02/03/2012 12:54 pm ET | Updated Apr 04, 2012

If You Could Turn Back the Clock, How Old Would You Want to Be?

One of the most boneheaded expressions in the English language is the one that describes old age as "The Golden Years." Who came up with that one? Probably not an actual old person. I mean, what's so golden about walking into a room and forgetting why you're there or feeling guilty about the fact that you're 57 and haven't had a colonoscopy yet or watching helplessly as your muscles start to resemble pie dough?

The only people for whom those years are golden are your internist or the orthopedic surgeon he sends you to every two weeks because your back is killing you. These guys are the ones accumulating the gold. The only thing you're accumulating is wasted time arguing with customer service representatives at Blue Cross.

Another boneheaded notion is that the older you get, the wiser you become. I don't know about you, but I don't feel particularly wise. What's the theory here -- that once you've reached a certain age, you're supposed to suddenly turn into Aristotle? Or maybe people think that older folks are wiser because they've spent so much time in doctors' waiting rooms studying copies of National Geographic that were published before Arizona became a state.

Sure, I've had experiences and I've learned things from some of them. I've learned, for example, that it's a bad idea to rent a car in Athens. I've learned that forgetting your wedding anniversary will most likely lead to a night on the couch. I've learned that honesty is not always the best policy. I've learned that getting drunk and barfing at a dinner party is not considered classy.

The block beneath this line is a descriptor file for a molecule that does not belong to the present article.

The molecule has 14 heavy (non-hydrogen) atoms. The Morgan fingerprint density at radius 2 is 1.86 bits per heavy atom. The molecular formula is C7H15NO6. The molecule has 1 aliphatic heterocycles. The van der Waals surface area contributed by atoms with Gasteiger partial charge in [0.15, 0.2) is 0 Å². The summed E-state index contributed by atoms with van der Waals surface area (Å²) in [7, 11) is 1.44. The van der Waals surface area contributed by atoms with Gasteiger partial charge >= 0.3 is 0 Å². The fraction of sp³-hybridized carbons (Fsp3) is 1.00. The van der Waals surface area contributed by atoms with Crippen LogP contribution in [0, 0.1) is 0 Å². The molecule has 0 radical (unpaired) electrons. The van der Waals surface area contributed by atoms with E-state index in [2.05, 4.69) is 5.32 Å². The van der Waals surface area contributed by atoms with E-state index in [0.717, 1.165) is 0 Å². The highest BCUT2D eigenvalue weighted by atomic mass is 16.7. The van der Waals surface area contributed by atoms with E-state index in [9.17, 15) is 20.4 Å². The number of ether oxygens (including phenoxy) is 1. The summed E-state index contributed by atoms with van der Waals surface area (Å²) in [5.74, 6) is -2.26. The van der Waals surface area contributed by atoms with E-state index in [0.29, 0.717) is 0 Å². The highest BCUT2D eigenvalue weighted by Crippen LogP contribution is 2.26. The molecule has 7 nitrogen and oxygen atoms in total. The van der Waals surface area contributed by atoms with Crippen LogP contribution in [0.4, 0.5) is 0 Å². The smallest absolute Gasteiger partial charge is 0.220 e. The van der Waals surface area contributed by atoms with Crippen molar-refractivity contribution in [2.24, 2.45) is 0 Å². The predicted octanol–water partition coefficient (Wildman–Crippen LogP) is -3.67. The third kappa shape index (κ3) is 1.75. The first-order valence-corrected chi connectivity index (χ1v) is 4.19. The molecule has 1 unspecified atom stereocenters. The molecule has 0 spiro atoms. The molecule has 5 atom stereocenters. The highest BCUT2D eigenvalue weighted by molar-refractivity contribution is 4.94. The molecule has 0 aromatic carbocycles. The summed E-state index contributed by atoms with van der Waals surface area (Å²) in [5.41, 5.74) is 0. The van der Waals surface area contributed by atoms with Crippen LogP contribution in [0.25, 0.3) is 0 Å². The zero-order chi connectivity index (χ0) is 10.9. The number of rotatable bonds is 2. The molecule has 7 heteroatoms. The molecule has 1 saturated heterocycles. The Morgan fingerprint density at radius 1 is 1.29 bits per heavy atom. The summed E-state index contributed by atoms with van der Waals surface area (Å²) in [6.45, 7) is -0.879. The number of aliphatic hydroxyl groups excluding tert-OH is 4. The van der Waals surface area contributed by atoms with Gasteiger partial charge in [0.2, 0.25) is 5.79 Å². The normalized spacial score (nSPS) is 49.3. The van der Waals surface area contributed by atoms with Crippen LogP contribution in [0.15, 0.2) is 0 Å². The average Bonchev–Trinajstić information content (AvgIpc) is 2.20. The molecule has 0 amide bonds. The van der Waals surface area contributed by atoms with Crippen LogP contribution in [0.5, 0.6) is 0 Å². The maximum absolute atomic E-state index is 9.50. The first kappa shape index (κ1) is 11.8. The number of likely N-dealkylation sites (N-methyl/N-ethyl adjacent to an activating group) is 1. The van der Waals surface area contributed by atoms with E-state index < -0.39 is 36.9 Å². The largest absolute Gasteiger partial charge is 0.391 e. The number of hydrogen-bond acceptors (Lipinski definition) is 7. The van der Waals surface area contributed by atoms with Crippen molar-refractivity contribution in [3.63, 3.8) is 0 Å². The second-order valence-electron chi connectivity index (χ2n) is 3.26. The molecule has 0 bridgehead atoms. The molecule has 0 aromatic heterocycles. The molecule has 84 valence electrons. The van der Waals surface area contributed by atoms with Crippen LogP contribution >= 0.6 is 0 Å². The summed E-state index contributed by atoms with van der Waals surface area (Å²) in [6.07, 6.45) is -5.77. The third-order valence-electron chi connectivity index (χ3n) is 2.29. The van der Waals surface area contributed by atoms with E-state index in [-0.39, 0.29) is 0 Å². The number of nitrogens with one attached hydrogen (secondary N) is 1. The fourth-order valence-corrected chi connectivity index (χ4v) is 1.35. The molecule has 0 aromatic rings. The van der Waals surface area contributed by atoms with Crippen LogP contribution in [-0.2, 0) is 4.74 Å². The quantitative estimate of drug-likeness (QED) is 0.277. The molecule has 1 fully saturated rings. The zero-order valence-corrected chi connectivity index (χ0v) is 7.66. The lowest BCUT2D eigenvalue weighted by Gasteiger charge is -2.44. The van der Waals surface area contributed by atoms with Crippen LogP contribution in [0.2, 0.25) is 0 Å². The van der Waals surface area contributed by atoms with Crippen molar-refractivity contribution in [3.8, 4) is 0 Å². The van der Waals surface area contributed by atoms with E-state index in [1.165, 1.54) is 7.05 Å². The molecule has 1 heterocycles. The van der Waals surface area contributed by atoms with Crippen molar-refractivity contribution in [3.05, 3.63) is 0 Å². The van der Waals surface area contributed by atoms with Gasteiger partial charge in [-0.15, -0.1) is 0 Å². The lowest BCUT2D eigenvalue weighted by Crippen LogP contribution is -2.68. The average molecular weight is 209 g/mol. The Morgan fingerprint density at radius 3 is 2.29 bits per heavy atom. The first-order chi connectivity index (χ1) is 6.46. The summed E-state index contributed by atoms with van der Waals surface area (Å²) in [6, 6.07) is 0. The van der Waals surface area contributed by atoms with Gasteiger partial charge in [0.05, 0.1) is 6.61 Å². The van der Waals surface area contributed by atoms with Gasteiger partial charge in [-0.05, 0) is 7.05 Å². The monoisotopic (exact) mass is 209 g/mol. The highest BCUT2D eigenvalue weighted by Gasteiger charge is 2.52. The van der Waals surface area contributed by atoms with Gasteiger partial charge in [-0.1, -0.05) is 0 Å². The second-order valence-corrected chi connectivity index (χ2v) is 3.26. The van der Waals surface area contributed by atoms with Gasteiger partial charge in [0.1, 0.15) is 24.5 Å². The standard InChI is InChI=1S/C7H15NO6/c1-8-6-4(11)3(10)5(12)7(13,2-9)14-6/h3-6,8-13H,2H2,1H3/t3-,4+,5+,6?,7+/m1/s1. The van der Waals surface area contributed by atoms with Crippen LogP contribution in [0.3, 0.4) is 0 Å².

So what?

No, the real golden years take place when you're young. Remember those days? You didn't need Botox to keep your face from resembling a topographical map of the lower Tetons. Your hormones were permanently set on blitzkrieg mode. Serotonin was practically shooting out of your ears. You thought a radiologist was someone who fixed radios. The future was still a bright, exciting prospect, not a reason to make out a Living Will. You could have milkshakes for breakfast and not gain weight. You were invincible.

So here's the question: If you could magically turn back the clock, how old would you choose to be? And whatever that age is, would you want to know what you know now or not?

I've asked a few of my friends these questions. Some of them actually say they like being older and would never want to be young again. I don't see these friends that much because I can't seem to find the time to visit them at the asylum

Others say they'd like to be young again, but only if they knew what they know now. Really? To me, this makes no sense either. I mean, why would someone want to be, say, 21, and worry about what to put in a DNR? Why would you want to know beforehand that love and lust are not the same thing? Or that you will probably never direct a move? Or that your wildest dreams will probably never come true?

To me, it's a no-brainer. I'd love to be 20 again and make the same dimwitted blunders I made then. I would trade in wisdom and caution for naiveté and impulsiveness any day.

What would you choose?